“Life is what you do while you’re waiting to die.” –Zorba, the Greek.
While the library design stewed (or was it me who was stewing?), other parts of Agincourt drew/distracted my attention. The city would have, for example, a full array of faiths and church buildings in a comparable range of styles. Demographically, the swath of states from Ohio to Iowa is rich with Methodism, so it’s natural for a town founded in the 1850s to have had a sequence of Methodist churches, increasing in size and services as the denomination evolved and the community grew. My familiarity with Methodist church architecture goes back more then ten years, when I sought to understand the so-called Akron Plan (more properly known as the Akron-Auditorium plan, but that’s the topic of another blog). The beauty of inventing an entire community is that I could design the 1920 church without necessarily knowing its predecessor. So I allowed myself to be diverted briefly by Asbury Methodist Episcopal Church.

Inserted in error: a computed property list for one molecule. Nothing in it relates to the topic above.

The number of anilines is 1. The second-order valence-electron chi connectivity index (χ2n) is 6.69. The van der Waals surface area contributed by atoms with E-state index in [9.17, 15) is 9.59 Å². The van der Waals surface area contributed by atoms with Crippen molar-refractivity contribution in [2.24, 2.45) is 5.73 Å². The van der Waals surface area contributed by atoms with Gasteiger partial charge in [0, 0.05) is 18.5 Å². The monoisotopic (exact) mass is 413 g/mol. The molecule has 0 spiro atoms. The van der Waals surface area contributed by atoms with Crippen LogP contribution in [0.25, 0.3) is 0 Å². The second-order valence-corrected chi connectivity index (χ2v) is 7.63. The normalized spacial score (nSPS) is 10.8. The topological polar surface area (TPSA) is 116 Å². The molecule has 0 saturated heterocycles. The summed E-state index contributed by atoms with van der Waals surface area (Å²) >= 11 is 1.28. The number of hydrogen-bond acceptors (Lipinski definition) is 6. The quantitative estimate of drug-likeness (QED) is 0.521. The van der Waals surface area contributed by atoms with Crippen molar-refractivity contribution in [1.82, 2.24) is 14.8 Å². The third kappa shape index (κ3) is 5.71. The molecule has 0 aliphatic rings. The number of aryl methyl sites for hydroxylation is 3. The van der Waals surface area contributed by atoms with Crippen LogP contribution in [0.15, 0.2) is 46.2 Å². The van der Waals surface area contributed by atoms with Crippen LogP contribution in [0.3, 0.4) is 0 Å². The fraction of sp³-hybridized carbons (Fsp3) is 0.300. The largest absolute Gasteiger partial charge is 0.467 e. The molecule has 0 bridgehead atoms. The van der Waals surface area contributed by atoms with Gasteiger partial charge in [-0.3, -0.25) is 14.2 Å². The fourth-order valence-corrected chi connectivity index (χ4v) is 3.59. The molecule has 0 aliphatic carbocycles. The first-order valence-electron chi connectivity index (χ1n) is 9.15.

The founders had set aside four “church lots” bracketing the core of civic life, the heart of government and learning. Distributed by lottery to the largest denominations, the Methodists had drawn northwest, where their first frame church had been erected, but the time had come for enlargement. Its site is nearly a city block, but one diagonally clipped corner suggested a plan based on a central octagonal auditorium. The scheme developed quickly one evening (on a splayed Qwest Communication envelope; I work best on junk mail and cocktail napkins) and grew during the following two years–it took that long to understand the basement and balcony levels. But I’m satisfied that Asbury is, indeed, a typical full-blown Akron-Auditorium plan, perhaps the last of its species.
What this dance with the Methodists had taught me, however, was my degree of dependence upon plan. I can feel the elevations but I cannot see them yet. Give me time or advice…or both.